Thanks for the clarification, Alain. Good idea, since we want others to be able to follow our discussion and its rather extensive background.
I now remember another French tarotist who gives a Pythagorean analysis, up to a point: Etteilla. In one sense, he proclaimed his Pythagoreanism in the very name he coined for cartomancy, "cartonomancie", which implies not only cards but numbers (nombre
). However we must also ask whether this divination by number has anything to do with the actual arithmology of the Pythagorean tradition. I quoted a passage on Aeclectic a couple of years ago from the 2nd Cahier, of which I transcribed and translated the following:
...le premier feiuillet, coté no.1, ... representait, comme on le justifie par les numéros 9, 10, 11, & 12, une lumière environnée d'un nuage épais, ou le chaos qui se refoulait sur lui-mème pour faire place à la Vérité, au moment que le Créateur manifestait sa gloire & sa bonté souveraine aux Créatures de tout l"univers qui sommeillaient & sommeillent encore dans son intelligence: vérité allégorique, bien digne de nos premiers Maiîtres.)
(...the first sheet, listed no. 1, ... represented--as may be justified by the numbers 9, 10, 11, 12--a light surrounded by a thick cloud, or the chaos which was turned back in order to give place to the Truth, at the moment when the Creator manifested his glory and his sovereign bounty to the Creatures of the whole Universe, which slept and will sleep again in his intelligence: allegorical truth, indeed worthy of our first Masters.)
This first card, the light in the formless darkness, fits the Pythagorean concept of the Monad as God the creator. In order for us to see the formless, the engraver made it a cloud; it is not formless but at least has no definite form. (9, 10, 11, and 12 are his cards depicting the four cardinal virtues; how they "justify" card 1 I do not know, unless he thinks that they have to pre-exist the creation in the mind of God).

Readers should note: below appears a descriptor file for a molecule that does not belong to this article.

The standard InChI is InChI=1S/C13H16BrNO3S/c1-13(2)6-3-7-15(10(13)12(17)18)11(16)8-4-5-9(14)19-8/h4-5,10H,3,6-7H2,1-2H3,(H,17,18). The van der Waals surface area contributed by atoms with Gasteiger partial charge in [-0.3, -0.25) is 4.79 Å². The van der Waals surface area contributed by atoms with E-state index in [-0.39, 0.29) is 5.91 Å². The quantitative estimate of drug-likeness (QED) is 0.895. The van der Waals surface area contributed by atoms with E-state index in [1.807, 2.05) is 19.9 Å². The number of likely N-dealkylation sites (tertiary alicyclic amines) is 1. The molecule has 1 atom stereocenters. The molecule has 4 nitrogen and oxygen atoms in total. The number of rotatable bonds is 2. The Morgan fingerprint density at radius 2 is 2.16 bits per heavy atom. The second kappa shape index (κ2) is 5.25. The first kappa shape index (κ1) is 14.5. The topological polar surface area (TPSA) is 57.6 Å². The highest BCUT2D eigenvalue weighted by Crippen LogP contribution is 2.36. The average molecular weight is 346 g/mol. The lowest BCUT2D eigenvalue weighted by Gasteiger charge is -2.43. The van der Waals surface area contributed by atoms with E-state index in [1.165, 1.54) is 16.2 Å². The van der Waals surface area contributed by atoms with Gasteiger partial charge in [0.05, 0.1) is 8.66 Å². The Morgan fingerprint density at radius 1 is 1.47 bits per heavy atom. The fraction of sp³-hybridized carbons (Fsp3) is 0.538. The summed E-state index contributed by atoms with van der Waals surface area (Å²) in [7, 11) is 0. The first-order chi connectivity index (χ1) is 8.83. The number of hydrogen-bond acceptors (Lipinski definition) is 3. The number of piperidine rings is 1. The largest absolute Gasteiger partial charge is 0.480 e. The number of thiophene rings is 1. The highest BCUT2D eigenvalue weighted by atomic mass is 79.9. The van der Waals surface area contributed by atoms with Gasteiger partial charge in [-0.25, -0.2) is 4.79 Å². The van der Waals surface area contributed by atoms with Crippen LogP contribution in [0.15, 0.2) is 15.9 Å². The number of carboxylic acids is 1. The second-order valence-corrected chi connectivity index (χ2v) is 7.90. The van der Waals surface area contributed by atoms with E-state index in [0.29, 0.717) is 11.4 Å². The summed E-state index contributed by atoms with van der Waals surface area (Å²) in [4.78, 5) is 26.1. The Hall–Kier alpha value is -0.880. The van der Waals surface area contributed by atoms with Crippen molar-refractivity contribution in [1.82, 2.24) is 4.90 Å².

The original version of 1789, which I get in black and white from Wicked Pack of Cards
's reproduction from Depaulis's set, is on the top left. The "Grand Etteilla II" is on the top right (in two specimens). After that I have put another version, the one used by Grimaud. The particular deck with this card is said by Berti in Tarocchi, Arte, e Magie p. 123) to be c. 1840--why, I have no idea, as Kaplan, vol. 2, dates a deck with a similar card to "late 19th century". Berti adds:
Comparso agli init. del sec. XIX, viene considerato opera di M. d'Odoucet, allevo di Etteilla, che avrebbe potuto realizzarlo seguendo le indicazioni verbali dei Maestro, o più semplicemente basandosi sulle sue opera.
(Appearing at the beginning of the 19th century, it is considered the work of M. d'Odoucet, Etteilla's pupil, it would have been done following the verbal directions of the Master, or simply based on his work.)
This is also clear in the "synonyms and related meanings" that Etteilla's followers wrote for the card (from "Julia Orsini" 1838 and Papus, Tarot Divinitoire
, trans. Stockwell, 1910; "Orsini" has a few more than Papus, which I put in bold):
1. ETTEILLA. God. All-Powerful, Eternal, Very-High, Unitrine, the Supreme Being, the Central Spirit, the Spirit of God, the Male Consultant, Chaos. Thought. Meditation, Contemplation, Reflection, Concentration.
In the first Cahier he goes further (p. 16-17, http://gallica.bnf.fr/ark:/12148/bpt6k6 ... angEN.zoom
Si nous posons le premier nombre, ou mieux la source des nombres, 1, pour descendre ou monter au premier nombre 2, nous y trouverons l'homme ou son nombre qui est mâle & femelle; le premier comme agent, & le second comme patient;...
1 est rapporté à Dieu; 2 à l'homme & à la femme, & 3 à la génération qui a pour but un enfant. Le Créator forma Adam, mâle & femelle; & sépara ce nombre a afin qu'il pût s'étendre au nombre 3, la génération. Après le nombre 3 vient nécessairement 4, l'univers, que l'on retrouve de même dans le nombre 2 microcosmique...
(If we put the first number, or better the source of the numbers, 1, in order to descend or rise to the first number 2, we shall find man or his number there which is male and female; the first one as agent, and the second as patient;...
1 is related to God; 2 to the man and the woman, and 3 to the generation which aims at a child. The Creator formed Adam, male & female; and separated this number so that he could extend to the number 3, generation. After the number 3 comes necessarily 4, the universe, which we also find in the microcosmic number 2...)